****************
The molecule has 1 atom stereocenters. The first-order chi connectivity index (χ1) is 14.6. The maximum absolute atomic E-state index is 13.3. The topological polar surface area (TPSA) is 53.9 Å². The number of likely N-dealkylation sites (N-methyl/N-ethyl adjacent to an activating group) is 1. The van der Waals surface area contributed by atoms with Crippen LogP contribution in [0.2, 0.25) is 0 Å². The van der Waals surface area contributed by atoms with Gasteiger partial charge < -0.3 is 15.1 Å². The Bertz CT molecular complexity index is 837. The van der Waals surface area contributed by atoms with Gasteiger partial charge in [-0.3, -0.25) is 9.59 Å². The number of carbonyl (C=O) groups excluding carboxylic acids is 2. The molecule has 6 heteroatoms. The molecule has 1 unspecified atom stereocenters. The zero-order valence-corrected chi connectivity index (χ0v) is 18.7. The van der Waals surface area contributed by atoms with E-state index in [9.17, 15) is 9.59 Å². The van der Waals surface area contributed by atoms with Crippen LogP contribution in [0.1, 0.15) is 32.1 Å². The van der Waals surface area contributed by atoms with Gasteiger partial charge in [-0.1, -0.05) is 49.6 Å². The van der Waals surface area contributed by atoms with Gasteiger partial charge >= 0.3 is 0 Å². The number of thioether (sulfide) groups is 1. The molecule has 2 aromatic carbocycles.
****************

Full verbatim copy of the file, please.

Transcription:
The molecule has 1 atom stereocenters. The first-order chi connectivity index (χ1) is 14.6. The maximum absolute atomic E-state index is 13.3. The topological polar surface area (TPSA) is 53.9 Å². The number of likely N-dealkylation sites (N-methyl/N-ethyl adjacent to an activating group) is 1. The van der Waals surface area contributed by atoms with Crippen LogP contribution in [0.2, 0.25) is 0 Å². The van der Waals surface area contributed by atoms with Gasteiger partial charge < -0.3 is 15.1 Å². The Bertz CT molecular complexity index is 837. The van der Waals surface area contributed by atoms with Gasteiger partial charge in [-0.3, -0.25) is 9.59 Å². The number of carbonyl (C=O) groups excluding carboxylic acids is 2. The molecule has 6 heteroatoms. The molecule has 1 unspecified atom stereocenters. The zero-order valence-corrected chi connectivity index (χ0v) is 18.7. The van der Waals surface area contributed by atoms with E-state index in [9.17, 15) is 9.59 Å². The van der Waals surface area contributed by atoms with Crippen LogP contribution in [0.1, 0.15) is 32.1 Å². The van der Waals surface area contributed by atoms with Gasteiger partial charge in [-0.1, -0.05) is 49.6 Å². The van der Waals surface area contributed by atoms with Gasteiger partial charge >= 0.3 is 0 Å². The number of thioether (sulfide) groups is 1. The molecule has 2 aromatic carbocycles.